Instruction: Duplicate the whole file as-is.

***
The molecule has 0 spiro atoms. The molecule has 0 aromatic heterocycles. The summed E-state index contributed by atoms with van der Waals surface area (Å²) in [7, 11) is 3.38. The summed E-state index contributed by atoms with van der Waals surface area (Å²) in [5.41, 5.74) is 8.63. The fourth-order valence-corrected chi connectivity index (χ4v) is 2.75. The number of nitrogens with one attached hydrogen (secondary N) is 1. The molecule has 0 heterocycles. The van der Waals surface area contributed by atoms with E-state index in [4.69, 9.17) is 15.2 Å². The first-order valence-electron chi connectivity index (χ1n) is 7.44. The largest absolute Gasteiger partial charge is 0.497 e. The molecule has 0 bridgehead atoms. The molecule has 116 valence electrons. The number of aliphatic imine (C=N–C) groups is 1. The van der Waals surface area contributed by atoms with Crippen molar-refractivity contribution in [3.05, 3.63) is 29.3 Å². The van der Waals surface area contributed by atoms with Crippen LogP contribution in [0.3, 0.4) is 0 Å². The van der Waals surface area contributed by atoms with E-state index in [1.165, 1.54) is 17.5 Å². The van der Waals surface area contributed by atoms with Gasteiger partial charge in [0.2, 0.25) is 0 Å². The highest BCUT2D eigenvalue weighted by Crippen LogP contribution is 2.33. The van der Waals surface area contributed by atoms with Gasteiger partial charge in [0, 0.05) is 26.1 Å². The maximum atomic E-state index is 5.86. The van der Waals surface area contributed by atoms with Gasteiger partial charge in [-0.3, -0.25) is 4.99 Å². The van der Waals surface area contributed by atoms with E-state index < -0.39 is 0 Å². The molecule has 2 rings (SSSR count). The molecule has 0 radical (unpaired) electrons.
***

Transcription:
The molecule has 0 spiro atoms. The molecule has 0 aromatic heterocycles. The summed E-state index contributed by atoms with van der Waals surface area (Å²) in [7, 11) is 3.38. The summed E-state index contributed by atoms with van der Waals surface area (Å²) in [5.41, 5.74) is 8.63. The fourth-order valence-corrected chi connectivity index (χ4v) is 2.75. The number of nitrogens with one attached hydrogen (secondary N) is 1. The molecule has 0 heterocycles. The van der Waals surface area contributed by atoms with E-state index in [4.69, 9.17) is 15.2 Å². The first-order valence-electron chi connectivity index (χ1n) is 7.44. The largest absolute Gasteiger partial charge is 0.497 e. The molecule has 0 bridgehead atoms. The molecule has 116 valence electrons. The number of aliphatic imine (C=N–C) groups is 1. The van der Waals surface area contributed by atoms with Crippen molar-refractivity contribution in [3.05, 3.63) is 29.3 Å². The van der Waals surface area contributed by atoms with Crippen LogP contribution in [0.3, 0.4) is 0 Å². The van der Waals surface area contributed by atoms with E-state index in [1.165, 1.54) is 17.5 Å². The van der Waals surface area contributed by atoms with Gasteiger partial charge in [0.2, 0.25) is 0 Å². The highest BCUT2D eigenvalue weighted by Crippen LogP contribution is 2.33. The van der Waals surface area contributed by atoms with Gasteiger partial charge in [0, 0.05) is 26.1 Å². The maximum atomic E-state index is 5.86. The van der Waals surface area contributed by atoms with Gasteiger partial charge in [-0.3, -0.25) is 4.99 Å². The van der Waals surface area contributed by atoms with E-state index < -0.39 is 0 Å². The molecule has 2 rings (SSSR count). The molecule has 0 radical (unpaired) electrons.